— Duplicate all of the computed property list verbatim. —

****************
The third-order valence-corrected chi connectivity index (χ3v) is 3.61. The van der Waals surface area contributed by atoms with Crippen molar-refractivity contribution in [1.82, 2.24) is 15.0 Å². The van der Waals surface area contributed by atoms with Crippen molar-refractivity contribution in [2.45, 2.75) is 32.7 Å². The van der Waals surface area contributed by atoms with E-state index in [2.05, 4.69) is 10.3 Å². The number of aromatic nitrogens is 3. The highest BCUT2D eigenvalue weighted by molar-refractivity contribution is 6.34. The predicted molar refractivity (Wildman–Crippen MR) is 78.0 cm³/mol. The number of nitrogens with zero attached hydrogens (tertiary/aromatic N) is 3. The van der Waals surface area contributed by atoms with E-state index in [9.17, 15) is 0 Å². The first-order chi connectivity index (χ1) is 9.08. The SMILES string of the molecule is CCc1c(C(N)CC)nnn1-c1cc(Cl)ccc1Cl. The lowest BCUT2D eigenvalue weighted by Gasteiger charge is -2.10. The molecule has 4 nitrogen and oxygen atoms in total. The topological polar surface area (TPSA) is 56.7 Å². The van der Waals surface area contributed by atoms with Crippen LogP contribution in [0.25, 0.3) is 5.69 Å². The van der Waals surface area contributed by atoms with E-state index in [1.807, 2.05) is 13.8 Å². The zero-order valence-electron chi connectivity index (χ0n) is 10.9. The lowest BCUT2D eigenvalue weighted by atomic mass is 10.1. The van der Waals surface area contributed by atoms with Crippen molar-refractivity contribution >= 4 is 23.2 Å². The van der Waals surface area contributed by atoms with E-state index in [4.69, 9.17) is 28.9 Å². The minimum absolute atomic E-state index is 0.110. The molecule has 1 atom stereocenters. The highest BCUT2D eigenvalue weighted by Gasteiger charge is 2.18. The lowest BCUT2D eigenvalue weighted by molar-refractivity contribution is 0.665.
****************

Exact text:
The third-order valence-corrected chi connectivity index (χ3v) is 3.61. The van der Waals surface area contributed by atoms with Crippen molar-refractivity contribution in [1.82, 2.24) is 15.0 Å². The van der Waals surface area contributed by atoms with Crippen molar-refractivity contribution in [2.45, 2.75) is 32.7 Å². The van der Waals surface area contributed by atoms with E-state index in [2.05, 4.69) is 10.3 Å². The number of aromatic nitrogens is 3. The highest BCUT2D eigenvalue weighted by molar-refractivity contribution is 6.34. The predicted molar refractivity (Wildman–Crippen MR) is 78.0 cm³/mol. The number of nitrogens with zero attached hydrogens (tertiary/aromatic N) is 3. The van der Waals surface area contributed by atoms with E-state index in [9.17, 15) is 0 Å². The first-order chi connectivity index (χ1) is 9.08. The SMILES string of the molecule is CCc1c(C(N)CC)nnn1-c1cc(Cl)ccc1Cl. The lowest BCUT2D eigenvalue weighted by Gasteiger charge is -2.10. The molecule has 4 nitrogen and oxygen atoms in total. The topological polar surface area (TPSA) is 56.7 Å². The van der Waals surface area contributed by atoms with Crippen LogP contribution in [0.25, 0.3) is 5.69 Å². The van der Waals surface area contributed by atoms with E-state index in [1.807, 2.05) is 13.8 Å². The zero-order valence-electron chi connectivity index (χ0n) is 10.9. The lowest BCUT2D eigenvalue weighted by atomic mass is 10.1. The van der Waals surface area contributed by atoms with Crippen molar-refractivity contribution >= 4 is 23.2 Å². The van der Waals surface area contributed by atoms with E-state index in [4.69, 9.17) is 28.9 Å². The minimum absolute atomic E-state index is 0.110. The molecule has 1 atom stereocenters. The highest BCUT2D eigenvalue weighted by Gasteiger charge is 2.18. The lowest BCUT2D eigenvalue weighted by molar-refractivity contribution is 0.665.